Penguins Season Recap Part Two: Injuries, Trades And Fights Result In Early Playoff Exit

PITTSBURGH, PA - APRIL 27: Marc-Andre Fleury #29 of the Pittsburgh Penguins makes a glove save during a power play against the Tampa Bay Lightning in Game Seven of the Eastern Conference Quarterfinals during the 2011 NHL Stanley Cup Playoffs at Consol Energy Center on April 27, 2011 in Pittsburgh, Pennsylvania. (Photo by Justin K. Aller/Getty Images)

The second half of the Pittsburgh Penguins season featured injuries, fights, and suspensions that left the Pens shorthanded for their playoff matchup with the Tampa Bay Lightning. For more on the Penguins, check out PensBurgh.

In the first part of this series, we looked at the beginning half of the Pittsburgh Penguins' 2010-2011 season, which quite symbolically mathematically ended with the Winter Classic loss to the Washington Capitals at Heinz Field.

The second half of the season would be one of pain, fights and perseverance.

Down Go Sidney Crosby And Evgeni Malkin

Crosby, though stunned by a collision with David Steckel on January 1, seemed like he wouldn't miss a beat. Crosby practiced with the team and was in the lineup for the very next game against the Tampa Bay Lightning. Then he took this hit from Victor Hedman.

Again, Crosby, while dazed, soldiered on. He continued to play his regular shifts in this game and traveled with the team to Montreal for the next game. By then, finally, symptoms were showing and the player and team doctors knew this was something that had to keep him out of the lineup. Even though it was deemed a "mild" concussion with the famous "about a week" timeline, it would be the last time Crosby played in the 2010-11 season. His symptoms would persist for many weeks, and even though he returned to limited on-ice practice sessions, Crosby suffered another setback on April 20 that effectively ended his season.

The Penguins persevered, going 7-3-1 in January and early February without Crosby, and with Malkin largely limited with a left knee injury that knocked him out of the lineup. On February 6, Malkin was ready to rejoin the team and shoulder his share of the burden. And then he skated into the corner with Buffalo's Tyler Myers.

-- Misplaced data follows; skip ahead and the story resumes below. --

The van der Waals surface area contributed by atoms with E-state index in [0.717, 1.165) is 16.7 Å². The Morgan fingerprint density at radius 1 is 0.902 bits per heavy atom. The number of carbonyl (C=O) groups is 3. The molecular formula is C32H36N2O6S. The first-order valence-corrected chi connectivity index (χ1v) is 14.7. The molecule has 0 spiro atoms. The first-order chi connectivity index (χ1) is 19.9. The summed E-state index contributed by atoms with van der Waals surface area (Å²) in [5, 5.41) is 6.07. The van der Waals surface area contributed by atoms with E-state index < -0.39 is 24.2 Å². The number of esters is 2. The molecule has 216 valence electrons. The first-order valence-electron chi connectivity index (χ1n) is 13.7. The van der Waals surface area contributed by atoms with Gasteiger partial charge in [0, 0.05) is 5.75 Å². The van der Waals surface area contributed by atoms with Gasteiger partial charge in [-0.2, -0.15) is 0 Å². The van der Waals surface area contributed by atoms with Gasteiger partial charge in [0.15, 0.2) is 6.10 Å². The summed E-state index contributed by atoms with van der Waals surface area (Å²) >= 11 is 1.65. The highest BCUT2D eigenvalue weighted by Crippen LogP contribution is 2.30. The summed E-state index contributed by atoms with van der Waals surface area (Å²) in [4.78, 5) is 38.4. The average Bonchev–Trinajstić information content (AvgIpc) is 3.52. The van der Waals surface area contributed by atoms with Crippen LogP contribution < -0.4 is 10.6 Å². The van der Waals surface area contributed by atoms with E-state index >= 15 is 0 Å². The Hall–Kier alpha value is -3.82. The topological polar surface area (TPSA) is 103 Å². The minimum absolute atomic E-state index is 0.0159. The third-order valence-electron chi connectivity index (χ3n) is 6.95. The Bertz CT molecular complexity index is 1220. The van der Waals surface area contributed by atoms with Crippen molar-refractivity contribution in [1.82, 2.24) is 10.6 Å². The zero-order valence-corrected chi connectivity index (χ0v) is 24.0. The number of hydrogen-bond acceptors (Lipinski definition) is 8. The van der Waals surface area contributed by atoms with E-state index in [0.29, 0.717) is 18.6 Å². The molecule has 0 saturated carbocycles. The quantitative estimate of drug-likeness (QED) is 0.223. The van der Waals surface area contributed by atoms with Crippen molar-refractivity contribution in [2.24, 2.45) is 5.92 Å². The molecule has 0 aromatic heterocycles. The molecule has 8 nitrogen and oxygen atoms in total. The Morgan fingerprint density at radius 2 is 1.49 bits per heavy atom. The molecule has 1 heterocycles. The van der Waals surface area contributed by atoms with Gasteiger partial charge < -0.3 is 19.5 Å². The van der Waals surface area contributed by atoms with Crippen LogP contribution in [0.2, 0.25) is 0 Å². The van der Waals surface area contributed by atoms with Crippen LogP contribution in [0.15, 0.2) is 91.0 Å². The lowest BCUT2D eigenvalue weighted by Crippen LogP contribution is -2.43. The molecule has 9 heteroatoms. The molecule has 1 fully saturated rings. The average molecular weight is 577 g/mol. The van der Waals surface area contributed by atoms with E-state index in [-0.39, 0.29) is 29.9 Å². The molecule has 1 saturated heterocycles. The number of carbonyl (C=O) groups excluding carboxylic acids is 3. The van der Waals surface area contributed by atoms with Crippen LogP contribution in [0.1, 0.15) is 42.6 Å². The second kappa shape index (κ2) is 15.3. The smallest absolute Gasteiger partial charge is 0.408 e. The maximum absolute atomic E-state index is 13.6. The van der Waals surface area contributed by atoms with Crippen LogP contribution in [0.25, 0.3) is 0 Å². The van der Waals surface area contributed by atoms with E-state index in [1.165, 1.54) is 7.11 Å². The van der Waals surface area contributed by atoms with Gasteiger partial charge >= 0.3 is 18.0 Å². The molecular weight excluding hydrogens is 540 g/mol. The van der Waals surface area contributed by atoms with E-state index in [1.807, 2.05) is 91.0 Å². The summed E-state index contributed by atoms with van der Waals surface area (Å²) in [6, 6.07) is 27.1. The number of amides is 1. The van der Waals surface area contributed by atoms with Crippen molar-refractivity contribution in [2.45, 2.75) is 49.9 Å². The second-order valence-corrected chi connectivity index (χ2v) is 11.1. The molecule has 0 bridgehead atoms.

Malkin's right ACL would be torn and he would undergo surgery, ending his season as well. Within a month, the Pens had been dealt two devastating injuries to their two best players. But they still pressed forward, illustrated perfectly in that Buffalo game. When Malkin went down, the Pens were losing 2-0. They'd win that night 3-2 in what could be a microcosm of their season, in terms of being resilient in the face of injuries.

The Sideshow: Fights, Suspensions and Matt Cooke

February 2saw the sport of hockey devolve into a sideshow. New York Islanders goalie Rick DiPietro, in a moment of frustration, hit Matt Cooke at the end of a 3-0 Penguins win. Pens backup goalie Brent Johnson took umbrage with this, and the two goalies fought, with Johnson dropping DiPietro with one swift left punch that broke DiPi's orbital bone. The bottom-feeding Islanders took issue with Marc-Andre Fleury laughing on the bench, so when the teams met again nine days later, the Islanders aimed for retribution.

The penalty minutes accumulated and several players would be suspended, and Eric Godard for Pittsburgh was assessed an automatic 10-gamer for his part in leaving the bench to protect Johnson.